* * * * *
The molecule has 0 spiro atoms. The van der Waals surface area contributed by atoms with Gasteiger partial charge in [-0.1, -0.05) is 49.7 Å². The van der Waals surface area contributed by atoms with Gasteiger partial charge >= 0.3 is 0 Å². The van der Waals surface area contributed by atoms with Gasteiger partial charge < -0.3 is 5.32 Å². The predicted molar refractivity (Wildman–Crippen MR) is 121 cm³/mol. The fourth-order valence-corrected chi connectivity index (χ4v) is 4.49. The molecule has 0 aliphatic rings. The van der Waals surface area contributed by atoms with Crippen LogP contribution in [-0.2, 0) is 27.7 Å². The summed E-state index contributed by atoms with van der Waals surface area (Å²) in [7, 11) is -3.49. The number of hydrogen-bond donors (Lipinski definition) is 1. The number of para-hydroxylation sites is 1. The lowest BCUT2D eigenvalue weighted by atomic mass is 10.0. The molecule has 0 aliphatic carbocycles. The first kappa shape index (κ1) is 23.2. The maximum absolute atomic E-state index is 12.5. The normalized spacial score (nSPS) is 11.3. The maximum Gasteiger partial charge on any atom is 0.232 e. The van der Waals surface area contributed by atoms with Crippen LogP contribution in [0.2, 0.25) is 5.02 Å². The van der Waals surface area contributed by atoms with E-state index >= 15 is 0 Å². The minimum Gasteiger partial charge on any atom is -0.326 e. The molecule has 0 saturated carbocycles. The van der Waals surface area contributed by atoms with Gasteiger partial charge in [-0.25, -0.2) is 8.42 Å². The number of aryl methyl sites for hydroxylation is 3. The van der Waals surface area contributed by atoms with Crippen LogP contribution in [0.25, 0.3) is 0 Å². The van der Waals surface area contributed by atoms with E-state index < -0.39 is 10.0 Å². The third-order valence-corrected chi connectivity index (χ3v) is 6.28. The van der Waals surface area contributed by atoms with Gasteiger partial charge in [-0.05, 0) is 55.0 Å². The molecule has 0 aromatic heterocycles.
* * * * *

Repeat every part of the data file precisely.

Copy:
The molecule has 0 spiro atoms. The van der Waals surface area contributed by atoms with Gasteiger partial charge in [-0.1, -0.05) is 49.7 Å². The van der Waals surface area contributed by atoms with Gasteiger partial charge >= 0.3 is 0 Å². The van der Waals surface area contributed by atoms with Gasteiger partial charge < -0.3 is 5.32 Å². The predicted molar refractivity (Wildman–Crippen MR) is 121 cm³/mol. The fourth-order valence-corrected chi connectivity index (χ4v) is 4.49. The molecule has 0 aliphatic rings. The van der Waals surface area contributed by atoms with Crippen LogP contribution in [-0.2, 0) is 27.7 Å². The summed E-state index contributed by atoms with van der Waals surface area (Å²) in [7, 11) is -3.49. The number of hydrogen-bond donors (Lipinski definition) is 1. The number of para-hydroxylation sites is 1. The lowest BCUT2D eigenvalue weighted by atomic mass is 10.0. The molecule has 0 aliphatic carbocycles. The first kappa shape index (κ1) is 23.2. The maximum absolute atomic E-state index is 12.5. The normalized spacial score (nSPS) is 11.3. The maximum Gasteiger partial charge on any atom is 0.232 e. The van der Waals surface area contributed by atoms with Crippen LogP contribution in [0.2, 0.25) is 5.02 Å². The van der Waals surface area contributed by atoms with E-state index >= 15 is 0 Å². The minimum Gasteiger partial charge on any atom is -0.326 e. The molecule has 0 saturated carbocycles. The van der Waals surface area contributed by atoms with Gasteiger partial charge in [-0.25, -0.2) is 8.42 Å². The number of aryl methyl sites for hydroxylation is 3. The van der Waals surface area contributed by atoms with Crippen LogP contribution in [0.25, 0.3) is 0 Å². The van der Waals surface area contributed by atoms with E-state index < -0.39 is 10.0 Å². The third-order valence-corrected chi connectivity index (χ3v) is 6.28. The van der Waals surface area contributed by atoms with Gasteiger partial charge in [-0.05, 0) is 55.0 Å². The molecule has 0 aromatic heterocycles.